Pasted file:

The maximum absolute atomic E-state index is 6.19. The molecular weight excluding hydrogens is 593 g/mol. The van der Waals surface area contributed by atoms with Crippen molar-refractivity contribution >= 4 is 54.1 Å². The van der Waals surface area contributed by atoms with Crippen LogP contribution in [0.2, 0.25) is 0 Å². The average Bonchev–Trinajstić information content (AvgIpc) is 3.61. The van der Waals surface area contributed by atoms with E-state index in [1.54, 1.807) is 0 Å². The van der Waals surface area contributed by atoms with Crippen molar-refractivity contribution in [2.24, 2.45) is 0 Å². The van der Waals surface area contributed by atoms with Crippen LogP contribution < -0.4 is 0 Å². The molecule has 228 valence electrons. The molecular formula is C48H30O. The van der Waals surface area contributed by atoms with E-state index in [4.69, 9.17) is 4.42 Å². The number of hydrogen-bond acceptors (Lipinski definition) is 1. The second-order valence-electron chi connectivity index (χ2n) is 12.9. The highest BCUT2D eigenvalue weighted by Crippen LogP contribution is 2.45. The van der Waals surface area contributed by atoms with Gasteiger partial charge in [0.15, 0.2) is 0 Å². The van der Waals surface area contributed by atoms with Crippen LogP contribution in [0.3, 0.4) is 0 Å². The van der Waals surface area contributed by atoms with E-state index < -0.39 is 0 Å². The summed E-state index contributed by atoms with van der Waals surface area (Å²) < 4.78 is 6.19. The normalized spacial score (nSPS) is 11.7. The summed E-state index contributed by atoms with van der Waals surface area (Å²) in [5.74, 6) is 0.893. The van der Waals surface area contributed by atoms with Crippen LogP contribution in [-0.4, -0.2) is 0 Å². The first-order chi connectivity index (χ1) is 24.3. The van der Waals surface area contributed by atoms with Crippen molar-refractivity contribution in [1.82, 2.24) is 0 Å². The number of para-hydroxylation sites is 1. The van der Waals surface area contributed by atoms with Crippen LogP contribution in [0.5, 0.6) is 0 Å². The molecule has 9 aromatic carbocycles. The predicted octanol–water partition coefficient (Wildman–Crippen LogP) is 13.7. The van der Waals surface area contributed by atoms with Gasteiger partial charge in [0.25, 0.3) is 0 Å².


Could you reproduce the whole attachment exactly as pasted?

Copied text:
The maximum absolute atomic E-state index is 6.19. The molecular weight excluding hydrogens is 593 g/mol. The van der Waals surface area contributed by atoms with Crippen molar-refractivity contribution >= 4 is 54.1 Å². The van der Waals surface area contributed by atoms with Crippen LogP contribution in [0.2, 0.25) is 0 Å². The average Bonchev–Trinajstić information content (AvgIpc) is 3.61. The van der Waals surface area contributed by atoms with E-state index in [1.54, 1.807) is 0 Å². The van der Waals surface area contributed by atoms with Crippen molar-refractivity contribution in [2.24, 2.45) is 0 Å². The van der Waals surface area contributed by atoms with Crippen LogP contribution < -0.4 is 0 Å². The molecule has 228 valence electrons. The molecular formula is C48H30O. The van der Waals surface area contributed by atoms with E-state index in [4.69, 9.17) is 4.42 Å². The number of hydrogen-bond acceptors (Lipinski definition) is 1. The second-order valence-electron chi connectivity index (χ2n) is 12.9. The highest BCUT2D eigenvalue weighted by Crippen LogP contribution is 2.45. The van der Waals surface area contributed by atoms with Gasteiger partial charge in [0.15, 0.2) is 0 Å². The van der Waals surface area contributed by atoms with Crippen LogP contribution in [0.3, 0.4) is 0 Å². The van der Waals surface area contributed by atoms with E-state index < -0.39 is 0 Å². The summed E-state index contributed by atoms with van der Waals surface area (Å²) < 4.78 is 6.19. The normalized spacial score (nSPS) is 11.7. The summed E-state index contributed by atoms with van der Waals surface area (Å²) in [5.74, 6) is 0.893. The van der Waals surface area contributed by atoms with Crippen LogP contribution in [-0.4, -0.2) is 0 Å². The first-order chi connectivity index (χ1) is 24.3. The van der Waals surface area contributed by atoms with Crippen molar-refractivity contribution in [1.82, 2.24) is 0 Å². The number of para-hydroxylation sites is 1. The van der Waals surface area contributed by atoms with Crippen LogP contribution in [0.5, 0.6) is 0 Å². The molecule has 9 aromatic carbocycles. The predicted octanol–water partition coefficient (Wildman–Crippen LogP) is 13.7. The van der Waals surface area contributed by atoms with Gasteiger partial charge in [0.25, 0.3) is 0 Å².